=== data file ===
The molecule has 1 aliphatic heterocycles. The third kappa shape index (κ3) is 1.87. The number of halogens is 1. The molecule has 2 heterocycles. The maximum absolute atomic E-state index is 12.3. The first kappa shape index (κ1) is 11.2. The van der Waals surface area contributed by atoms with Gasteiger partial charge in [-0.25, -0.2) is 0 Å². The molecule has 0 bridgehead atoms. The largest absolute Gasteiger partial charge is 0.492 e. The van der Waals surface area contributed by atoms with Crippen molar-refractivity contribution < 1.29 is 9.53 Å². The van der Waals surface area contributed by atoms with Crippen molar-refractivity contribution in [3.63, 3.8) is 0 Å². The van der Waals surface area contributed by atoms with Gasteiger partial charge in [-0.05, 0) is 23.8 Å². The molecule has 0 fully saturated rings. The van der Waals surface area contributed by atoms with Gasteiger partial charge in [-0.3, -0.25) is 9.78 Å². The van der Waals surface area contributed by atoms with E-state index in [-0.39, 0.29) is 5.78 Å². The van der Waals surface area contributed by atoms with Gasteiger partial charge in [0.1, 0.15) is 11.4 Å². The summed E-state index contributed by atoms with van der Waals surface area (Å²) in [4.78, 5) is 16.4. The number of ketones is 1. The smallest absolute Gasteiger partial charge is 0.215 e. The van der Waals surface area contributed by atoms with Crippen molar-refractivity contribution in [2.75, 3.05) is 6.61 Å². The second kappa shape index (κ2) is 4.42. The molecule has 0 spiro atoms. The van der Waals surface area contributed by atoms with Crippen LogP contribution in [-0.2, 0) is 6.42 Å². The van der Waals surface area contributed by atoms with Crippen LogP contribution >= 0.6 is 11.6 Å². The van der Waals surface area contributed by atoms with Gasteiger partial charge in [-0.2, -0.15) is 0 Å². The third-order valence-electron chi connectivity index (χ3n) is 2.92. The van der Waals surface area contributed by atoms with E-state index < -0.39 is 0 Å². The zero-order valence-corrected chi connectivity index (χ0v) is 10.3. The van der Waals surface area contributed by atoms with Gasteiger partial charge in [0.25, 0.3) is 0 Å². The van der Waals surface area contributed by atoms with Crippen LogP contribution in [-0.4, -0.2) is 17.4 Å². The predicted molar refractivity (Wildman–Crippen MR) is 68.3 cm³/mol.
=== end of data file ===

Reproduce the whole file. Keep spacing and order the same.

The molecule has 1 aliphatic heterocycles. The third kappa shape index (κ3) is 1.87. The number of halogens is 1. The molecule has 2 heterocycles. The maximum absolute atomic E-state index is 12.3. The first kappa shape index (κ1) is 11.2. The van der Waals surface area contributed by atoms with Gasteiger partial charge in [-0.25, -0.2) is 0 Å². The molecule has 0 bridgehead atoms. The largest absolute Gasteiger partial charge is 0.492 e. The van der Waals surface area contributed by atoms with Crippen molar-refractivity contribution < 1.29 is 9.53 Å². The van der Waals surface area contributed by atoms with Crippen molar-refractivity contribution in [3.63, 3.8) is 0 Å². The van der Waals surface area contributed by atoms with Gasteiger partial charge in [-0.05, 0) is 23.8 Å². The molecule has 0 fully saturated rings. The van der Waals surface area contributed by atoms with Gasteiger partial charge in [-0.3, -0.25) is 9.78 Å². The van der Waals surface area contributed by atoms with E-state index in [-0.39, 0.29) is 5.78 Å². The van der Waals surface area contributed by atoms with Gasteiger partial charge in [0.1, 0.15) is 11.4 Å². The summed E-state index contributed by atoms with van der Waals surface area (Å²) in [4.78, 5) is 16.4. The number of ketones is 1. The smallest absolute Gasteiger partial charge is 0.215 e. The van der Waals surface area contributed by atoms with Crippen molar-refractivity contribution in [2.75, 3.05) is 6.61 Å². The second kappa shape index (κ2) is 4.42. The molecule has 0 spiro atoms. The van der Waals surface area contributed by atoms with Crippen LogP contribution in [-0.2, 0) is 6.42 Å². The van der Waals surface area contributed by atoms with Crippen LogP contribution >= 0.6 is 11.6 Å². The van der Waals surface area contributed by atoms with Gasteiger partial charge in [-0.2, -0.15) is 0 Å². The third-order valence-electron chi connectivity index (χ3n) is 2.92. The van der Waals surface area contributed by atoms with E-state index < -0.39 is 0 Å². The zero-order valence-corrected chi connectivity index (χ0v) is 10.3. The van der Waals surface area contributed by atoms with Gasteiger partial charge in [0.25, 0.3) is 0 Å². The van der Waals surface area contributed by atoms with Crippen LogP contribution in [-0.4, -0.2) is 17.4 Å². The predicted molar refractivity (Wildman–Crippen MR) is 68.3 cm³/mol.